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Dr. Jim Albert: Emeritus Professor of Mathematics and Statistics, Bowling Green State University


How did you get into being a statistician? Can you tell us a bit about your career?

When I was growing up in the Philadelphia area, I was a sports fan (playing basketball and tennis and following all professional sports) and was good in math. I was a math major at Bucknell although I didn't understand at first how I was going to apply my math knowledge. Fortunately, I was able to take several courses in Statistics as an undergraduate and that led to me to pursue a doctorate at Purdue. My thesis was relatively theoretical, but I seized the opportunity to use sports examples in my papers. I was a professor at Bowling Green State University for 41 years. One joys of being a professor is that one is able to work on problems that you are passionate about, and that led to me to write papers addressing baseball questions from a statistical perspective.


What is your favorite stat to work with?

I have always been interested in so-called situational stats that describe how a baseball player performs in different situations. These situations could be home vs away, how they take advantage of a hitter's count, and how they perform against pitchers of different arms. Also, I have been fascinated in streaky performances, both by teams and individuals.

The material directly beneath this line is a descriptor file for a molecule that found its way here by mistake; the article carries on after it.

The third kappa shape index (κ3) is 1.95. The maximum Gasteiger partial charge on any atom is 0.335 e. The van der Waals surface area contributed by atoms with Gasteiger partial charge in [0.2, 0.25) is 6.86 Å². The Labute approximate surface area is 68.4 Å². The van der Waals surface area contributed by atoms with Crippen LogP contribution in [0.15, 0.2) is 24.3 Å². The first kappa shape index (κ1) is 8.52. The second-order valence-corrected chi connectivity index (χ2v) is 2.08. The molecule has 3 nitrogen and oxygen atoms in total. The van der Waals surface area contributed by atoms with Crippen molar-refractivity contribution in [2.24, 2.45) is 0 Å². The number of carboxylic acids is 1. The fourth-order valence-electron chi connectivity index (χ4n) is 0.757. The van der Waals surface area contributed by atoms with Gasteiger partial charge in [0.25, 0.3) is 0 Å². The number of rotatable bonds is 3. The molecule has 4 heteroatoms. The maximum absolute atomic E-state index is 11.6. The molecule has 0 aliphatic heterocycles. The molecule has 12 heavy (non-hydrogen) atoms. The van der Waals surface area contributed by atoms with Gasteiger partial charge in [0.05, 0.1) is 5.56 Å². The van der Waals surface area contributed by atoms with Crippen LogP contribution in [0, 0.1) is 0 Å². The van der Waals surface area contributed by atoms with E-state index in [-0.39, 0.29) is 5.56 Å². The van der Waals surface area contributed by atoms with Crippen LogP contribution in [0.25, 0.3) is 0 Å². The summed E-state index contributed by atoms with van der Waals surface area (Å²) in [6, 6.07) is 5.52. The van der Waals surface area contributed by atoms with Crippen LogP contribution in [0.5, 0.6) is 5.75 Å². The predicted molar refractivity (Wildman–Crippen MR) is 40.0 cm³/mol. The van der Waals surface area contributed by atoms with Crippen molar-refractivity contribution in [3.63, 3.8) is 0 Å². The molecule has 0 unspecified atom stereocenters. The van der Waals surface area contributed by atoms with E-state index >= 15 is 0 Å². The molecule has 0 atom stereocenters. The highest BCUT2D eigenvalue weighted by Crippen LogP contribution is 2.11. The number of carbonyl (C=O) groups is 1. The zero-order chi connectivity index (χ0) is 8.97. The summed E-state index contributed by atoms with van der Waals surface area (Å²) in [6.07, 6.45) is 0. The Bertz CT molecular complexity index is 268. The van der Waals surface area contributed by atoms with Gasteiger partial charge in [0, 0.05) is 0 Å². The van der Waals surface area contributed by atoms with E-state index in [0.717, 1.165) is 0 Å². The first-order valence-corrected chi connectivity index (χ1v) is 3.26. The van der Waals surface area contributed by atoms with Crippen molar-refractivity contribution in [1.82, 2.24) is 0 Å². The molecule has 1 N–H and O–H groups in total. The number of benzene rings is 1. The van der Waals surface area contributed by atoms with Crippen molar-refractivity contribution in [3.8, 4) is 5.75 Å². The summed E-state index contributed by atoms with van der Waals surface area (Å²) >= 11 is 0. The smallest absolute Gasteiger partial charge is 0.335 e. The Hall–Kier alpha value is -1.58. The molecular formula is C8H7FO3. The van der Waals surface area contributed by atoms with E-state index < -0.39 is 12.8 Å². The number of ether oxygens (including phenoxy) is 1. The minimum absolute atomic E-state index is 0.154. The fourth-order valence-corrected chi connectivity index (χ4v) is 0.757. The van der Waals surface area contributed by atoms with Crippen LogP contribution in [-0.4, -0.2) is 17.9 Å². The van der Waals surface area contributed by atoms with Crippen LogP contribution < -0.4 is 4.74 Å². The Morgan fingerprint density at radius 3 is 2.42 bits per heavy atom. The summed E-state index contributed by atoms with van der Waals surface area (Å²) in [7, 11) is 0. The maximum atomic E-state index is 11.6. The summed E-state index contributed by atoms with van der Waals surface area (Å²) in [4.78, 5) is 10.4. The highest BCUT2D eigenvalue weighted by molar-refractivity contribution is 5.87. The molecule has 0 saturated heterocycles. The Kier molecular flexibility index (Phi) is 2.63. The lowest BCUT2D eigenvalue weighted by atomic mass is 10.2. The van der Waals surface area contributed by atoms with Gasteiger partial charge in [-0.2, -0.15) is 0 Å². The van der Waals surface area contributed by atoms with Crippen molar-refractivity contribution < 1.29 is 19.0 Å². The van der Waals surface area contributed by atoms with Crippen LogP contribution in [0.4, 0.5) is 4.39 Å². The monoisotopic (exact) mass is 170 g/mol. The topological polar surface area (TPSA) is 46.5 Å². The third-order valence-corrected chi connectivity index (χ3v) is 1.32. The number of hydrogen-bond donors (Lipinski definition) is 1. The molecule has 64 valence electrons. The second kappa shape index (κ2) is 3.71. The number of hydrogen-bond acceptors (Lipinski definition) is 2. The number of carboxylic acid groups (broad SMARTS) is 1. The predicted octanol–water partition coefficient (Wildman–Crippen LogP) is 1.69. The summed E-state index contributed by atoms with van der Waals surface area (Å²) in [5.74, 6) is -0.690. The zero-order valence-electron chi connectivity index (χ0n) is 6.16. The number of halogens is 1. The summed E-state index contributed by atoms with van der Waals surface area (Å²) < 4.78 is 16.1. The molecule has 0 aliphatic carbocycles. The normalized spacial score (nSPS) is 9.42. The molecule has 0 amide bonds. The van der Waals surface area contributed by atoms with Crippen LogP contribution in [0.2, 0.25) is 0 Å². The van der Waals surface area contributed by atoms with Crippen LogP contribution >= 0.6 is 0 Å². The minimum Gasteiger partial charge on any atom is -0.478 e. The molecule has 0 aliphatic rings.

Which stat do you think is most useful in baseball?

The most useful stats are the ones that are useful in prediction. For example, a pitcher's FIP (fielding independent pitching) measure is more useful than a pitcher's ERA since two seasons of FIP stats have a higher correlation than two seasons of ERA. Teams focus on statistics that are helpful in predicting future performance.


What is your favorite moment from your career so far?

The publication of my first baseball book Curve Ball (joint authored with Jay Bennett) was one of my favorite moments since we were able to read a larger group of quantitatively oriented baseball fans.


What advice would you give, regarding stats, to a young kid trying to get into the sports world?

I started by playing simulation baseball games and following teams, focusing on the new statistical measures. No matter what one's major is, it is helpful to take a lot of math and learn a coding language like R or Python. Start doing your analyses that address some interesting baseball question of interest. This is a great time to do little projects given the ready availability of free baseball data.

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